Category Archives: Blog: The Therapist’s Corner

Some Thoughts in a Pandemic Time

Some Thoughts in a Pandemic Time   Gerald J. Gargiulo, Ph.D.   This pandemic has brought many feelings to the fore that we have to integrate as we live out our social distancing. Among these,  anxiety and frustration are certainly near the top.  What many of my colleagues, in their work with patients, are being asked to respond […]


We humans love to tell stories, from Homer’s Iliad and The Odyssey to the latest best selling novel(s) on the New York Times list. We yearn to understand our world – in its physical presence, its spiritual aspects and its psychological makeup, the drama of history. Who are we? Why are we? Where are we […]

A World Without Jews

Given the outrage of the killing of Jews in Pittsburgh this past week ..I thought I would upload an article I wrote just a few years ago that outlines some of the contributing factors to anti-Semitism…..America is a promise of respect for differences and absolute freedom of religion – whenever that is violated – we […]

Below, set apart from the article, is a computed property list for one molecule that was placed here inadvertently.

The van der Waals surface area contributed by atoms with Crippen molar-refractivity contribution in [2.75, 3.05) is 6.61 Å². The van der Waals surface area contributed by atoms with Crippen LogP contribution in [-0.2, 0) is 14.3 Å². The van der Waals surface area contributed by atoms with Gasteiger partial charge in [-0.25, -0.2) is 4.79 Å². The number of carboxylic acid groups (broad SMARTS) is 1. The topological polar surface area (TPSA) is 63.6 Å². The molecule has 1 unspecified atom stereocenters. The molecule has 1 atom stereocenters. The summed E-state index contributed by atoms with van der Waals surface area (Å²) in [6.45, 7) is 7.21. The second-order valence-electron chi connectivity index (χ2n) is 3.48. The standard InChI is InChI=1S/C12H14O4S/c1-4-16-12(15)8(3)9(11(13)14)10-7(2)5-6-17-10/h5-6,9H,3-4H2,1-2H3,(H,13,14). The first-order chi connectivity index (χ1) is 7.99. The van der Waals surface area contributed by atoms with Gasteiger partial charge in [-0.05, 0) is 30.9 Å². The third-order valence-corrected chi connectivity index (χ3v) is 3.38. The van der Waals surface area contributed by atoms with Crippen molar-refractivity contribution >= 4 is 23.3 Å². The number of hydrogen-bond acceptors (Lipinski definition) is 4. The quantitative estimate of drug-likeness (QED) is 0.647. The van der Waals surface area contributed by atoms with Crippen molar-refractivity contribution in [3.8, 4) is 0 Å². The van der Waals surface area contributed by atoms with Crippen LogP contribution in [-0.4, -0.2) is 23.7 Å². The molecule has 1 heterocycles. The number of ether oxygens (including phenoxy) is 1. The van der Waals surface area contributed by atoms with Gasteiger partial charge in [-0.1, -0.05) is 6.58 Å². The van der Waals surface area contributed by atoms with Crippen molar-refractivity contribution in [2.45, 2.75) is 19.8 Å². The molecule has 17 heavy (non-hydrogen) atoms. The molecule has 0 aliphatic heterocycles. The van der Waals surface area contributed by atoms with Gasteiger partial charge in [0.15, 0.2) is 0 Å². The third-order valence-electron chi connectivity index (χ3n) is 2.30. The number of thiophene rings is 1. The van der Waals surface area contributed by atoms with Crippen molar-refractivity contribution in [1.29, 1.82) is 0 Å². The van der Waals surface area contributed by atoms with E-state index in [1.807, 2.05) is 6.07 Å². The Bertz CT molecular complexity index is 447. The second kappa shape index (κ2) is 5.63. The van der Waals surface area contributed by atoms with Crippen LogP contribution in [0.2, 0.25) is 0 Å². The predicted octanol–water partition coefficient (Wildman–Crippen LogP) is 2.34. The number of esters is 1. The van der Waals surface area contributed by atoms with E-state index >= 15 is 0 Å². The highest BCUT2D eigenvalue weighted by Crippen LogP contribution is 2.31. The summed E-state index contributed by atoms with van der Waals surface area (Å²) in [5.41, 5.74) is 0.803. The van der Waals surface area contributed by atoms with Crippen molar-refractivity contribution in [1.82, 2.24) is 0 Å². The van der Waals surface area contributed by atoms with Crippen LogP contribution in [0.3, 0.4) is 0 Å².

What Makes Democracy Work

When I was a young man, I recall President Truman saying that we lived in a Christian nation – a remark that was not greeted with much acceptance. Unfortunately, such a sentiment is not just of historical interest. We are witness, today, as we know, to the growth of fundamentalism, what I would classify as […]

Childhood Illness and Parental Anxiety

One of the most difficult things to handle is one’s child’s illness; particularly illnesses that may have a long duration, for example, serious allergies or juvenile diabetes. No matter what medical assurances parents may receive, they frequently are concerned that, somehow, they may have contributed to, or, could contribute or aggravate their child’s condition. This is particularly evident, for […]

Listening To Van Gogh

Recently the Bank of America sponsored a viewing of Van Gogh’s art at the new wing of The Museum of Modern Art, in New York City. This  commentary, written in response to a a similar exhibit a few years ago at the Metropolitan Museum of Art, has, I believe, relevance for viewing and responding to […]

Skip to toolbar